If you need to keep track of who does what, when, within a web-based project or experience TinCan might be just the thing.
The metaphor that gave name to Project Tin Can is the tin can and string telephone. Project Tin Can is the next phase of SCORM. The project itself has entered its own “Phase 3 — the future of e-learning is now,” which includes prototypes you can use, that in turn can issue data and reports, and web objects to be consumed in ways limited only by the imagination. Continue reading
: What’s with all the icons and rollover pop-ups? They’re based on Compendium
, which I’ve written about before
. While they may not be appropriate for every everyday blog post, I’m asking you to have a look and leave a comment. Do you see a role for them within other web-based contexts you may be familiar with? If so, which? Leave a comment!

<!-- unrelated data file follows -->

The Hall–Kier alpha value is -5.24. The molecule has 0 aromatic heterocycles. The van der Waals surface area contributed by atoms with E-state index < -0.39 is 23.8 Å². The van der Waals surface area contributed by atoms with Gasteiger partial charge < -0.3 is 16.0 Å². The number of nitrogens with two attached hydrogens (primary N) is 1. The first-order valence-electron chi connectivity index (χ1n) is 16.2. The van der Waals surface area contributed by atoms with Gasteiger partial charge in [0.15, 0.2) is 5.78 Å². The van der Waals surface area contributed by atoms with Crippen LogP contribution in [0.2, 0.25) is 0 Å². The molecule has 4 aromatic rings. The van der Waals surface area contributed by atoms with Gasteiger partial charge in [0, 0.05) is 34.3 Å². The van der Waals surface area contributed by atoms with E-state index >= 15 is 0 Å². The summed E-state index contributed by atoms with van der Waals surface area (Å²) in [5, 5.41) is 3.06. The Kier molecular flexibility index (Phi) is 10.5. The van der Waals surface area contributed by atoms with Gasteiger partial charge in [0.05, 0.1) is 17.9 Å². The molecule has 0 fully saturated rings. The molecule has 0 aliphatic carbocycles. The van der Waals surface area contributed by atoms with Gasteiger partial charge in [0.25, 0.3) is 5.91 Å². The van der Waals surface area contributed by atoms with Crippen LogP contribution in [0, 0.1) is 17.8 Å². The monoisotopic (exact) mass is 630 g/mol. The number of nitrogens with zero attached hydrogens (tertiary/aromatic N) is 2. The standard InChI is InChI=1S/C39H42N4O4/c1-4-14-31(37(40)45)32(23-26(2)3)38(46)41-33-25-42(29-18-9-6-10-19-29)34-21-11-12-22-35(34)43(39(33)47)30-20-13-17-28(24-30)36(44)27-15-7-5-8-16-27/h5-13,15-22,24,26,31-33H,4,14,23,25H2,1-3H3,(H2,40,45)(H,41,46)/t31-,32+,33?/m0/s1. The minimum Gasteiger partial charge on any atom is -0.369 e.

UPDATED: Have a look at some more advanced Compendium maps.
Compendium, its stewards at The Compendium Institute say, “is a software tool providing a flexible visual interface for managing the connections between information and ideas.” Wicked problems, as I’ve written recently, contain social complexity, so solving them is a fundamentally social process requiring many people. Compendium software allows a person working alone, or people in a group, to bring together visually the diverse ideas, assertions, arguments, and resources that might contribute to the “taming” of a wicked problem. Continue reading
Horst Willhelm Jakob Rittel taught design and architecture for over 30 years but never designed a building. Horst Rittel matters because he saw a connection between science and design and was able to articulate it to designers. He recognized that the definition of a problem is subjective and comes with a point of view. When you think this through it reminds us all “stake-holders” hold a stake in any problem’s outcome. The more diverse the stakes, the more fluid definitions become, and ultimately the harder it becomes to define the problem. It’s a problem of moving goal posts and answers that lead to further questions. Rittel named such problems wicked problems, problems that are not so much “solved” as they are “tamed” (Rith & Dubberly, 2006). Continue reading